The Many Faces Of Chael Sonnen, And The One Face Of Wanderlei Silva
On one side of the spectrum, there’s Chael Sonnen.
If you love Chael Sonnen, there’s little doubt in my mind that some of that love (or possibly a lot of it) hinges upon his seemingly effortless ability to entertain you on the microphone. He’s quick with his quips, he’s deadly with his deadpan, and he blurs the lines of fact and fiction so well that you almost find yourself believing that West Linn is the murder capital of the world; far more dangerous than any Stockton or South Central LA alleyway you could possibly find yourself in. “The American Gangster” would fit right in, I believe, if he were to someday jump ship with Brock Lesnar and join the ranks of the WWE – his ability to play a “character” is just that good. In fact, he plays it so well that I’m not exactly sure when Chael is in character and when he isn’t. Other than the most egregious of times.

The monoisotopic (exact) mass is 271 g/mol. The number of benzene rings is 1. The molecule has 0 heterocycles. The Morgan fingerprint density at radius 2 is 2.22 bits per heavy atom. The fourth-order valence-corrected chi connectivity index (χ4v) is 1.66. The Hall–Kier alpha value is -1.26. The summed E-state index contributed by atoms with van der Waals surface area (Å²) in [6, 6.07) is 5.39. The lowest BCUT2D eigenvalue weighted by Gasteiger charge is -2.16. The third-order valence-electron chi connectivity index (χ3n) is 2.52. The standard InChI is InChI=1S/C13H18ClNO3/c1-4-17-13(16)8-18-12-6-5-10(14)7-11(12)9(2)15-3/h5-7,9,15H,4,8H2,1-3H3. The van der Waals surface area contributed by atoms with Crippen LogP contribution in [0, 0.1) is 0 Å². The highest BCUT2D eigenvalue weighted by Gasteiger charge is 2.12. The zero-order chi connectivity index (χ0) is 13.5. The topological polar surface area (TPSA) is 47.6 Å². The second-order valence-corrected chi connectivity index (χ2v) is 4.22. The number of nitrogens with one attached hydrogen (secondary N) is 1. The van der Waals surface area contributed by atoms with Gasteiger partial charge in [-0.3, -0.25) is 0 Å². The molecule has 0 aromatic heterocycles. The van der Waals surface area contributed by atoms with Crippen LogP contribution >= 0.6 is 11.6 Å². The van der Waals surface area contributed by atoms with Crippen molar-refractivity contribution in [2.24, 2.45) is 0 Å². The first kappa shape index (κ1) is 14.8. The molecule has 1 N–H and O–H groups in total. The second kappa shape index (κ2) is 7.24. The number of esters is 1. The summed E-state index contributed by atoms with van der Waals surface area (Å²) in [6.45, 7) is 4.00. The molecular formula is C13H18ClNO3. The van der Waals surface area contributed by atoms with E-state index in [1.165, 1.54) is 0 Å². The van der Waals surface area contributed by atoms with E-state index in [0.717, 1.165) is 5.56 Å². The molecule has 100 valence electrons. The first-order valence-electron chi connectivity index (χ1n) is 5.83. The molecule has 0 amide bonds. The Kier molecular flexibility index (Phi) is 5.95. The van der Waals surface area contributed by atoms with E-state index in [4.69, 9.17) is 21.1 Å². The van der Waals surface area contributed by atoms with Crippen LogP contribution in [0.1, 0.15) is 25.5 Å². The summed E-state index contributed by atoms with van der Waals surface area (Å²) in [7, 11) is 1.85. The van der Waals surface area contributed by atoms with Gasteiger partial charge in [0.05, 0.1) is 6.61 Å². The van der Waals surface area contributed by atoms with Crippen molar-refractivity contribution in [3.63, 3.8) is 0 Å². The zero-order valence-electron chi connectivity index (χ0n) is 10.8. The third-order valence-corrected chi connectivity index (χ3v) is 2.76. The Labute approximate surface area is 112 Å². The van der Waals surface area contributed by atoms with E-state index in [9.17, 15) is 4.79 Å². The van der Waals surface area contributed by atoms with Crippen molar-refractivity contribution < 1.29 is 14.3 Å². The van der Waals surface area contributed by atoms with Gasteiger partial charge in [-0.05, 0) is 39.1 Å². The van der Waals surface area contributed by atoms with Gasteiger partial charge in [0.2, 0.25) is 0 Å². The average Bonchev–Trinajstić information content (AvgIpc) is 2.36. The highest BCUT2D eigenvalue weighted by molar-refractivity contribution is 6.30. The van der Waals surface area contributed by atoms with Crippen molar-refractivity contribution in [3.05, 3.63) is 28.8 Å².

And on the other side of that spectrum… is Wanderlei Silva.
If you love Wanderlei, it’s for a very different reason. And that reason is one that speaks to just about every man’s primal instincts: he’s a violent, aggressive whirlwind of destruction, who puts “entertaining the fans” at the top of his priority list (sometimes eclipsing his need for actually winning a fight). He’s all fists, feet, elbows and knees; an axe-murdering warrior who isn’t happy unless he lives and dies by the sword.
In other words, there is little doubt as to who the “real” Wanderlei Silva is.